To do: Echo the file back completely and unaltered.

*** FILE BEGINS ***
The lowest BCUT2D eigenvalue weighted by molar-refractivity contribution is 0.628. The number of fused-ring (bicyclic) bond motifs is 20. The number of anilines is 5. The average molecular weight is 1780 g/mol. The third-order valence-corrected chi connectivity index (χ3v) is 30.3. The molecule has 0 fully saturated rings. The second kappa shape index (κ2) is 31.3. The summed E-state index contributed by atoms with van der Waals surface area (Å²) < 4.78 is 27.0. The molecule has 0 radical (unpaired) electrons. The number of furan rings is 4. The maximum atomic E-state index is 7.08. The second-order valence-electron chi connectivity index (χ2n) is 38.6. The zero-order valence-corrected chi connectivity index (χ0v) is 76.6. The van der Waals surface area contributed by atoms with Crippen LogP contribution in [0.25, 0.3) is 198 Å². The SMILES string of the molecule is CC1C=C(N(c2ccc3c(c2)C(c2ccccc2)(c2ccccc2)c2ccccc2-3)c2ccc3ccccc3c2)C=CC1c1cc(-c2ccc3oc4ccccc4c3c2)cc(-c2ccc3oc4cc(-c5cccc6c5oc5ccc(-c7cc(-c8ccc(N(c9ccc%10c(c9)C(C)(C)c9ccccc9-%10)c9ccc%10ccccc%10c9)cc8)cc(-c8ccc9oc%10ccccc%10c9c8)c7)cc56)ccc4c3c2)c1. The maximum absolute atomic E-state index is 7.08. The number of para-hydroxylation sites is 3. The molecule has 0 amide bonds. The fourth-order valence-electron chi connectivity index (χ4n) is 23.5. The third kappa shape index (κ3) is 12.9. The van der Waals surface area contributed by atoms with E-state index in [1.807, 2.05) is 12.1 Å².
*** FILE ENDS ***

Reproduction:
The lowest BCUT2D eigenvalue weighted by molar-refractivity contribution is 0.628. The number of fused-ring (bicyclic) bond motifs is 20. The number of anilines is 5. The average molecular weight is 1780 g/mol. The third-order valence-corrected chi connectivity index (χ3v) is 30.3. The molecule has 0 fully saturated rings. The second kappa shape index (κ2) is 31.3. The summed E-state index contributed by atoms with van der Waals surface area (Å²) < 4.78 is 27.0. The molecule has 0 radical (unpaired) electrons. The number of furan rings is 4. The maximum atomic E-state index is 7.08. The second-order valence-electron chi connectivity index (χ2n) is 38.6. The zero-order valence-corrected chi connectivity index (χ0v) is 76.6. The van der Waals surface area contributed by atoms with Crippen LogP contribution in [0.25, 0.3) is 198 Å². The SMILES string of the molecule is CC1C=C(N(c2ccc3c(c2)C(c2ccccc2)(c2ccccc2)c2ccccc2-3)c2ccc3ccccc3c2)C=CC1c1cc(-c2ccc3oc4ccccc4c3c2)cc(-c2ccc3oc4cc(-c5cccc6c5oc5ccc(-c7cc(-c8ccc(N(c9ccc%10c(c9)C(C)(C)c9ccccc9-%10)c9ccc%10ccccc%10c9)cc8)cc(-c8ccc9oc%10ccccc%10c9c8)c7)cc56)ccc4c3c2)c1. The maximum absolute atomic E-state index is 7.08. The number of para-hydroxylation sites is 3. The molecule has 0 amide bonds. The fourth-order valence-electron chi connectivity index (χ4n) is 23.5. The third kappa shape index (κ3) is 12.9. The van der Waals surface area contributed by atoms with E-state index in [1.807, 2.05) is 12.1 Å².